PCG’s threat and subsequent filing of bankruptcy kept utility investors very occupied in January. Even if investors did not own PCG itself they had to deal with knock-on effects on other CA utilities like EIX and on the renewables suppliers NEE, NEP, CWEN, ED, etc. These names dominated the worst performers of the month and were part of the reason why utilities only rose 3.4% in January trailing the market rally by 450bps.
PCG’s impending bankruptcy will impact a wide swath of companies especially renewables suppliers. These include large ones investors are aware of (CWEN, NEE/NEP, ED) and smaller ones not so obvious (NRG, DTE, likely others). For the other CA utilities, EIX and SRE, investors will be focused on what this means for getting long-term fixes for wildfire risks. Project risk continues to rear its ugly head as we have seen with ACP pipeline delays. Key updates this quarter include D/DUK on ACP, SO on Vogtle, AGR on NECEC and Vineyard Wind, and SRE on Cameron. Pension risk (and OPEBs and NDTs) due to the Q4 market swoon and drop in rates could hurt as D highlighted recently. NI, ETR and others may face some headwind.
Can utilities keep the defensive rally going? We’re skeptical. Utilities beat the market by 1500bps in Q4 2018 and outperformed 670bps for the year. This may continue near term given a host of negative macro signals, but these big defensive utility moves have historically been good times to take profits in the group.
Our utility financial “checkup” examines projections for utility balance sheets and credit metrics. Tax reform was the overarching theme in 2018 for utility balance sheets and precipitated a large portion of the equity deals completed this year; in total, we saw +$19B completed across our coverage via blocks, forwards, or internally. Since our mid-year review, we now project slightly better FFO/debt in 2020 (+0.5%) due to equity issuances and asset sales. EV/EBITDA is now a half-turn higher given the run-up in equity valuations. Overall, we continue to see utility financial metrics stagnating with higher leverage at certain companies leading to wide P/E dispersion.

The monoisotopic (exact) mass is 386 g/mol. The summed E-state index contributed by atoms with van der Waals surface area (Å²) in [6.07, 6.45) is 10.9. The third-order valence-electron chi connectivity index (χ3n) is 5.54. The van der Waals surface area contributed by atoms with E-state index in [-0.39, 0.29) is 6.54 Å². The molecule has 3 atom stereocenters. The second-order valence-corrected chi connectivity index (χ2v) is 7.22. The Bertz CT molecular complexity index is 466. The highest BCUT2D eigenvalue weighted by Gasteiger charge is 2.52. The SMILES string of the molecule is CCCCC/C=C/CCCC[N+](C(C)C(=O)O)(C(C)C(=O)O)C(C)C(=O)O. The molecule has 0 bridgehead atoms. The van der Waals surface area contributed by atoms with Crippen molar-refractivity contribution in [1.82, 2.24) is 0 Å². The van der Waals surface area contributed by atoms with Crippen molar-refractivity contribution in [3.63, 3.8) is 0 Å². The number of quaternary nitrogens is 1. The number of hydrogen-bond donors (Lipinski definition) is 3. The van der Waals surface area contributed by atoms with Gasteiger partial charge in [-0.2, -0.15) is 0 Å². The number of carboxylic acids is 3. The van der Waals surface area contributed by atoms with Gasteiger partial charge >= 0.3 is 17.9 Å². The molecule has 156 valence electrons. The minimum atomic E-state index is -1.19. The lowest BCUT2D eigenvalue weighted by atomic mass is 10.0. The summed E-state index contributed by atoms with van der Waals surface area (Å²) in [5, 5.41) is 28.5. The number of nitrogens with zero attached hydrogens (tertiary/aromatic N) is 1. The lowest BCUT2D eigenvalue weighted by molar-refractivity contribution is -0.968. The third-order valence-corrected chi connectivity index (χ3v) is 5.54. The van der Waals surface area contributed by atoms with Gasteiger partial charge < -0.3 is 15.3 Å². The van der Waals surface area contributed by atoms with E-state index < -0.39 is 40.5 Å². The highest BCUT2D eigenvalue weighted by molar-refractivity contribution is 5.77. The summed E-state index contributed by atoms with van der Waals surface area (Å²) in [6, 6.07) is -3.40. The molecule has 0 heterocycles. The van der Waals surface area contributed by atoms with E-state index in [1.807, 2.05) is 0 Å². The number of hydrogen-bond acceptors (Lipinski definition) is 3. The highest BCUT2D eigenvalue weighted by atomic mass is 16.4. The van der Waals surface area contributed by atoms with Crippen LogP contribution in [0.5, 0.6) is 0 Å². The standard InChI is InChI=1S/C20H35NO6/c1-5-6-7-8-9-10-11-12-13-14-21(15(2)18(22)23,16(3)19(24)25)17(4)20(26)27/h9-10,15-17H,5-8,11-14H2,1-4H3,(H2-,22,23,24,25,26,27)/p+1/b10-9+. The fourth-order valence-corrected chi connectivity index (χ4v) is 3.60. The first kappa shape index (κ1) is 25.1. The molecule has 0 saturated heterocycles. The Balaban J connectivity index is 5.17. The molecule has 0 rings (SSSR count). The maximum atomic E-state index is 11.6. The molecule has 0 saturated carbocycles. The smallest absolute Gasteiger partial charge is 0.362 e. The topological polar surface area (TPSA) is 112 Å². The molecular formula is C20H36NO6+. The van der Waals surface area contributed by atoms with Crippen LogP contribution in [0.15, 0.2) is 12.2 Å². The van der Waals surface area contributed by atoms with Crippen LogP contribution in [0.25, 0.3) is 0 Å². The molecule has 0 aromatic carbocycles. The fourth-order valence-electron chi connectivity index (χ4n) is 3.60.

Market volatility in October caught many off-guard and the hope was things would settle down post earnings. Well they got much worse spurred by the disruption of the CA fires. PCG and EIX ended November down 44% and 20%, respectively, on the heels of the destructive fires. These were popular value names in the utility space and their sharp stock collapses clearly caused investor pain. However, the second derivative impact was just as meaningful. The “Anything but California” trade took over amidst utilities, lifting already expensive low-risk utilities to higher levels. Many investors got just as hurt by being short or underweight these names as being long CA. With investors suffering and year end approaching, the last two weeks have showed signs of portfolios shrinking and extreme risk-aversion which has only exacerbated the problem. Everyone needs a holiday.